The rational choice theory is based on the assumption that before choosing to commit a crime, the criminal considers personal factors or motivation for the crime, such as their immediate need for benefits, revenge, or excitement, and also situational factors, such as the severity of the consequences and the risk of apprehension.
Rational Choice Theory became one of the most popular concepts which support the deterrence philosophy. Although, the association between those two theories was welcomed by many, it also had its critiques and opponents. In this paper, I will explain how and to what degree, Rational Choice Theory supports the concept of deterrence.
Rational Choice Theory generally began with consideration of the choice behavior of one or more individual decision making units; choice can be controlled through the perception and understanding of the potential pain or punishment that will follow an act judged to be in violation of the social good and the social contract.Rational decision theory is based on the fundamental tenets of classical criminology, which hold that people freely choose their conduct and are enthusiastic by the prevention of pain and the quest for pleasure. Individuals evaluate their very own choice of actions in accordance with each option’s ability to produce edge, pleasure and happiness.Rational choice theory is much more broad and general than deterrence theory because it includes many other factors besides the risk of formal and informal sanctions. The theories are alike, however, in the assumption that human beings are rational and self-interested beings who are affected by the consequences of their actions.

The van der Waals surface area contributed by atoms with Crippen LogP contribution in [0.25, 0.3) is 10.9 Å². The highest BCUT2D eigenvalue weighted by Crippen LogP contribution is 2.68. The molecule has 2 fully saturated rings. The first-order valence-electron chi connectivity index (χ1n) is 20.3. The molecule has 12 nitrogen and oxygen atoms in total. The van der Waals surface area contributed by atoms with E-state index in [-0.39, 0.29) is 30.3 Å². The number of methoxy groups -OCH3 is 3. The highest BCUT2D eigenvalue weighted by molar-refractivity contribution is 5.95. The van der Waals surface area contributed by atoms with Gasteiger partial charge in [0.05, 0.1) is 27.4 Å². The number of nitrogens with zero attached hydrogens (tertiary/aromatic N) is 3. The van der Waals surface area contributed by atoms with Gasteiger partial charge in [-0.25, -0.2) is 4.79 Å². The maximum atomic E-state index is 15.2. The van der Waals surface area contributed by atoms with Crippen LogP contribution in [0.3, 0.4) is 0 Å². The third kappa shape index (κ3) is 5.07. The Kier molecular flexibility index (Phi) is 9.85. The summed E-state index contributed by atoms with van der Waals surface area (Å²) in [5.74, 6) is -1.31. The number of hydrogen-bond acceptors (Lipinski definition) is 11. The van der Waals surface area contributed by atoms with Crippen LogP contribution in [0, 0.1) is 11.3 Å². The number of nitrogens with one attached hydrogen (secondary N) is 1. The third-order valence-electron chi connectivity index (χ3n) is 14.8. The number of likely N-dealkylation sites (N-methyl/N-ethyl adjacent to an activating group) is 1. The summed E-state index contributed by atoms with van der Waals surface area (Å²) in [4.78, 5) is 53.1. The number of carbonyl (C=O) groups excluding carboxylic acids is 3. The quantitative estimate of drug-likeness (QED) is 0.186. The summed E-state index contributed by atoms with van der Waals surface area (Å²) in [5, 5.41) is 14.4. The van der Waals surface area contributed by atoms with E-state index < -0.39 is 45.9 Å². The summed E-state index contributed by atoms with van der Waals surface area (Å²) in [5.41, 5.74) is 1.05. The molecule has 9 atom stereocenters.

This modernized view of the classical school of criminology is now known as the rational choice theory and is used to explain why criminals commit crimes. According to the rational choice theory, criminals are people who share the same goals and ambitions as ordinary citizens, but choose to obtain those goals by illegitimate means.Read More
In other words, critics of this theory say that this is not how people think. A further criticism is that rational choice theorists have been content to use close-enough approximations of human.Read More
Rational choice theory “states that people will make rational decisions based on the extent to which they expect the choice to maximize or minimize their profits or benefits and minimize the costs and losses” (Akers et al, 2017). In classical criminology people believed that offenders calculated the rewards and punishments before offending.Read More
Rational Choice Theory Essay.The Rational Choice Theory states that crime is a rational decision to violate any law. It is made for many reasons, such as greed, revenge, need, anger, lust, jealousy, thrill-seeking or vanity. This theory has been passed down through many different time periods.Read More
Rational choice theory, also known as choice theory or rational action theory, is a framework for understanding and often formally modeling social and economic behavior. The basic premise of rational choice theory is that aggregate social behavior results from the behavior of individual actors, each of whom is making their individual decisions.Read More
Stemming from the classical theory, the rational choice theory, asserts that crime is a choice that is made based on the costs and befits associated with it. As a rational being, a criminal will engage in crime if the benefits are high (Cote, 2002). However, he will avoid crime if the costs are high. Thus, crime can be prevented if the costs of committing it are certain and immediate. The.Read More
Criminology Essay Topics on the site topicsmill.com! Top 233 Criminology Essay Ideas of 2020 that we will share with you for your perfect essay paper.Read More
The rational-choice theory would provide a logical reason for the causes of crime while the deterrence theory would form a basis of ways of preventing the crimes. Therefore, a combination of these theories into one would be prudent.Read More
According to rational choice theory, “crime is a function of a decision-making process in which the potential offender weighs the potential costs and benefits of an illegal act” (Siegel 84). This means that the criminal is not committing a crime as an emotional outburst, but rather evaluates the risks of failing and the ability to succeed before taking action. Therefore, a person stays out.Read More